Chairman Gregory Jaczko testified recently that the NRC decided to begin closing down the agency’s effort to review the Yucca Mountain license application in early October, 2010. Some of his fellow commissioners testified that they did not agree with the decision and they do not agree that the commission has made the policy decision to stop the license reviews.

However, Jaczko used the “power of the purse” to establish the policy by removing funding for that review when submitting the fiscal year 2011 budget, an action that formally took place in February 2010. When that budget was submitted, I contacted the NRC’s Office of Public Affairs to ask why the submission for 2011 requested less money than was appropriated for 2010, even without considering any reduction in the value of money due to inflation. My concern was that a requested increase in loan guarantee authority would increase license application activity, not decrease it, and there were already many signs pointing to an agency that was working slowly due to a lack of sufficient resources.

Here is a quote from the agency’s response to that inquiry, dated February 6, 2010:

So, in a nutshell, we’re anticipating less of the routine licensing work than we had been doing. In future years, we aren’t anticipating a whole lot of growth now that we are pretty well staffed up and the staff assigned to Yucca work gets reassigned.

Below is a video clip with part of Jaczko’s May 4, 2011 testimony in front of a joint hearing conducted by the Subcommittee on Energy and Power and the Subcommittee on Environment and the Economy, both of which are part of the House Energy and Commerce Committee.

In many ways, it is too bad that Chairman Jaczko spent so much of his time studying the low energy behavior of baryons and mesons and the political maneuvering associated with working in congressional offices. He is a very intelligent man who is skilled at the arts that he has practiced. He understands that people who control budgets have the ability to set policy if that is what they want to do. By eliminating funding – even for a time – and dispersing the team that had been working on the license application review, he made the policy decision that he was unable to achieve through the normal process of conducting a vote.

During the hearing, Commissioner Magwood testified that he reluctantly accepted the decision to reassign staff that had been working on the Yucca Mountain application review because he recognized that there were constrained resources. He apparently did not realize that the budget constraint was imposed by submission that the chairman decided to sent forward.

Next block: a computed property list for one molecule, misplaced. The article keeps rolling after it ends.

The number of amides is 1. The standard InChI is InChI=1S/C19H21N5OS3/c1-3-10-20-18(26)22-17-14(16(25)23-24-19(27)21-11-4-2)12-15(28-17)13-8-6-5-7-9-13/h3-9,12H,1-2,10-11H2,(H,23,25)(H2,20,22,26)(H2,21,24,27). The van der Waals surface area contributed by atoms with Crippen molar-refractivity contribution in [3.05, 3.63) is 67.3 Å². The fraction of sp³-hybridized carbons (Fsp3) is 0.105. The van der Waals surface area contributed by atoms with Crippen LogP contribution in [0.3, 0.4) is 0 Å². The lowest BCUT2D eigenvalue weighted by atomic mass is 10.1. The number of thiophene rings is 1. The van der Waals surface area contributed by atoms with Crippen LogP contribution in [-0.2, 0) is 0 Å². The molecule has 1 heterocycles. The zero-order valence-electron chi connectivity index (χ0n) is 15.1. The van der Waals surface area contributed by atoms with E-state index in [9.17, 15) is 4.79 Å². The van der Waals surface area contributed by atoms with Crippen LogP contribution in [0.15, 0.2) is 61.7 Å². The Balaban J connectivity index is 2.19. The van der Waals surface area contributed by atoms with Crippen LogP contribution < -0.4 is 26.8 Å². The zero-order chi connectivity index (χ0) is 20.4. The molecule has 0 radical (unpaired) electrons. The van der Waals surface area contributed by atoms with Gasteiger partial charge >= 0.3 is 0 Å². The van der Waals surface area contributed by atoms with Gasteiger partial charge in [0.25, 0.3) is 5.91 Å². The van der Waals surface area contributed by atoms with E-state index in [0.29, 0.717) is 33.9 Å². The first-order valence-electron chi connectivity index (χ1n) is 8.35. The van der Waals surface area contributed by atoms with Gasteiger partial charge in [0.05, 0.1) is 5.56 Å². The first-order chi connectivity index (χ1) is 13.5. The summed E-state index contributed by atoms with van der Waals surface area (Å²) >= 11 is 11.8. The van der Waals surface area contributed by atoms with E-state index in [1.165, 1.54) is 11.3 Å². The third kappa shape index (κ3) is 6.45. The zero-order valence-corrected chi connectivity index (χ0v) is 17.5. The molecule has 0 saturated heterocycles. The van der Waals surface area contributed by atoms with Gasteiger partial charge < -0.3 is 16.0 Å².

Commissioners Ostendorf and Sviniki testified that they opposed the decision and supported a different proposal made by Commissioner Ostendorf that would have continued work on the application. However, that proposal failed when it received two supporting votes and the other three commissioners decided not to participate in the decision. The rules by which the NRC governs its voting processes provide four options – yes, no, abstain and decline to participate. Apparently, a vote of “decline to participate” equals a no vote.

Before you misinterpret my concern and assume that I am motivated by trying to align with one political party or the other, please understand that I have been trying for more than a decade and a half to convince nuclear industry leaders to abandon support for the DOE’s Yucca Mountain project and to advocate a direction that includes on site storage with eventual used fuel recycling (using any of a variety of available and to-be-invented techniques). My often stated opinion is that used nuclear fuel is a valuable resource for future generations, not something that should be treated as a waste product and put into one of the most inaccessible locations in the country.

I am not a conservative and I voted for our current president. My concern is the way that the decision was made – we do not live in a country where skillful political maneuvers should overturn the decisions made by the official process.

Along those same lines, I will conclude that I am very concerned about the fact that the Chairman has not started laying any groundwork for asking for additional resources in response to the Fukushima event. An effective leader running an organization with a mission that he believes is important would recognize that unanticipated events requiring substantial resources necessitate either an increase in total resources or a reduction in previously scheduled effort. There is no other alternative. Since federal agencies are not allowed to maintain savings accounts for rainy days, they must approach Congress for additional appropriations.

Anyone who listens to the agency describing how it has manned a response center and sent skilled teams to Japan should recognize that those unplanned and not budgeted resources are coming from somewhere. Anyone who is paying attention to the announced 90 day review of current practices to see if there are any lessons learned that should be applied to operating US nuclear plants should recognize that those resources are also coming from somewhere.

Since the agency has made it very clear that they are – appropriately – not reducing any previously budgeted resources associated with operating nuclear plants, the primary source for the unanticipated resource expenditures has to be the new reactor licensing effort. (A portion of new reactor licensing reviews are conducted by contracted experts; it is fairly easy, from a budgetary point of view, to move those resources to other efforts.)

I am certain that the Chairman and his communications team will claim that it is okay to reduce those resources. The indications are that they would like us all to believe that the public response to the events in Japan will cause applicants to want to either delay or cancel previously planned applications.

Photo by Fastfission.